Singapore spinoff

Yale's plan to bet its brand on a new college in Asia

Photo illustration: Mark Zurolo ’01MFA

Photo illustration: Mark Zurolo ’01MFA

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“I do not intend to preside over a finishing school on Long Island Sound,” declared Yale president Kingman Brewster Jr. in 1966. Brewster, who introduced a national, merit-based admissions system to Yale College, was arguing that a more diverse student body was necessary to keep Yale relevant in a changing world. What would Brewster have made of a Yale on Long Island Sound and the Singapore Strait?

That’s not exactly the proposal Yale and the National University of Singapore (NUS) announced in September. Their idea is a new liberal arts college in Singapore, jointly governed by Yale and NUS and bearing both schools’ names. But it’s a radical move for Yale.

The university has been forging international connections for more than a decade, including a joint center for biomedical research at Fudan University in Shanghai and a small joint program at Peking University for Peking and Yale undergraduates. The Singapore plan, however, is the first time Yale has proposed to put its name on an entire campus—and to participate in granting degrees. True, they won’t be Yale degrees. Officially, the degrees will be granted by NUS. But the diplomas will likely read, “Yale-NUS College.”

The proposal means different things to different people. For Yale’s administration, it is an opportunity to establish a beachhead in Asia as the region grows in economic strength and creates an enormous market for higher education—a market that has already drawn many leading Western universities. For Yale faculty involved in the planning, it’s an irresistible chance to create a liberal arts college from scratch, without the strictures of existing departments and norms. For a few public critics, it’s an ill-advised collaboration with a government whose restrictions on civil liberties are incompatible with the very nature of liberal education.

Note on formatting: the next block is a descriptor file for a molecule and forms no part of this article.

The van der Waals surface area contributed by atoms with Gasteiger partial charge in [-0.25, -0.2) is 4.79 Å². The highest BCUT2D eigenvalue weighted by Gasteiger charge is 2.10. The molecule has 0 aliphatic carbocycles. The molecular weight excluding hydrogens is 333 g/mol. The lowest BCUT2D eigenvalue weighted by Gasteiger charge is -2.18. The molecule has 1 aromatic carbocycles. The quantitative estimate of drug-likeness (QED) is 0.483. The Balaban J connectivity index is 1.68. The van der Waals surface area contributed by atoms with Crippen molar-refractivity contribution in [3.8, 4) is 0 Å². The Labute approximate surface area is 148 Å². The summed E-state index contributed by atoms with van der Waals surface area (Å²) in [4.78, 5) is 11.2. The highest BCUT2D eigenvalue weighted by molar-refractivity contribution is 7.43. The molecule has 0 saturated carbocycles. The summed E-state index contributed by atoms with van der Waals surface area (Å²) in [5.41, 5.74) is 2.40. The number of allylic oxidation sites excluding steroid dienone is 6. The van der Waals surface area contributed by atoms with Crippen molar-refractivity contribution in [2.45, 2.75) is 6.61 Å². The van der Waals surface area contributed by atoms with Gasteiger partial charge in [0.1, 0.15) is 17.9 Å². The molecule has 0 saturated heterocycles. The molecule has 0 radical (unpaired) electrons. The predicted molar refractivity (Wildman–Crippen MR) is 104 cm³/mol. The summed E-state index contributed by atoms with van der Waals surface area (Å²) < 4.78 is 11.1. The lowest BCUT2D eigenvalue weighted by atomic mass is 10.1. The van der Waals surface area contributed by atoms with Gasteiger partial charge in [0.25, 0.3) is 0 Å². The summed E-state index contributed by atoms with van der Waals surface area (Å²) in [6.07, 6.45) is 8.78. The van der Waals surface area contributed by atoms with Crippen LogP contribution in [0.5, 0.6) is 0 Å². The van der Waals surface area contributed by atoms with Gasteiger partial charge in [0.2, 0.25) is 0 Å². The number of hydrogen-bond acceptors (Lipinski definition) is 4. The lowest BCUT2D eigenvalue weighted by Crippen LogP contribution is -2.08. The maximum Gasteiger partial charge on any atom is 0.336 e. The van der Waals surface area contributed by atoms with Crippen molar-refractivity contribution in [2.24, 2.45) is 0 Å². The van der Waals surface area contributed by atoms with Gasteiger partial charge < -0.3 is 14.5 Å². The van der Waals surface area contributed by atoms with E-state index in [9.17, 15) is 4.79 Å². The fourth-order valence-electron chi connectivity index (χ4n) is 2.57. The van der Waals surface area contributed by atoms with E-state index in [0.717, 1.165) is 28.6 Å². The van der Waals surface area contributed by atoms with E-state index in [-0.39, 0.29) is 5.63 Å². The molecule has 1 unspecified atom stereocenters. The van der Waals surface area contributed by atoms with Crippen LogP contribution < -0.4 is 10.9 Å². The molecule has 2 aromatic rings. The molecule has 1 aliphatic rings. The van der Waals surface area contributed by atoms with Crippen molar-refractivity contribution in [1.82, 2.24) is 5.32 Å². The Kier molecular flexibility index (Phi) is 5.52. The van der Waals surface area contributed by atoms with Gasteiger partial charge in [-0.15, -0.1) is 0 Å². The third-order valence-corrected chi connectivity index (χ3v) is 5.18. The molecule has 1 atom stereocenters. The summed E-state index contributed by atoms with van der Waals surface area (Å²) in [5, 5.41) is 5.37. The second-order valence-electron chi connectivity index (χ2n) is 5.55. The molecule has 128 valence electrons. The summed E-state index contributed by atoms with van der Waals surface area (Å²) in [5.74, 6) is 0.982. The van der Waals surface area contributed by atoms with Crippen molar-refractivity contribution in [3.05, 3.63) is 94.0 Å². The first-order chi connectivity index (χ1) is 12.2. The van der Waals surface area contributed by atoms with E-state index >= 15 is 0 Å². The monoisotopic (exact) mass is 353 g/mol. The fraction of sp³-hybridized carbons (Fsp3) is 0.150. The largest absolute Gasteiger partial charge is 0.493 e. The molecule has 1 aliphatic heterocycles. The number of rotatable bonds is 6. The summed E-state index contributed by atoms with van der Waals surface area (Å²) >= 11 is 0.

Whatever its pros and cons, the plan is part of an agenda Yale president Richard Levin ’74PhD has been advancing since 1997, an agenda articulated in a 2005 document called “The Internationalization of Yale.” One of its three broad goals is to “position Yale as a university of global consequence.” A campus abroad would be the biggest step Yale has taken on that road.



Appropriately enough for a project driven by globalization, the Yale-NUS partnership began neither in New Haven nor Singapore, but over tea in a meeting lounge in Davos, Switzerland. Levin and NUS president Tan Chorh Chuan were both attending the World Economic Forum there in January 2009 and had a chance meeting. Tan told Levin that a Singaporean advisory panel had recommended that NUS establish a liberal arts college, and they were looking for a partner. “We quickly found that we had similar ideas about it,” says Tan, “the principal one being that NUS should not just take an existing model and import it wholesale.”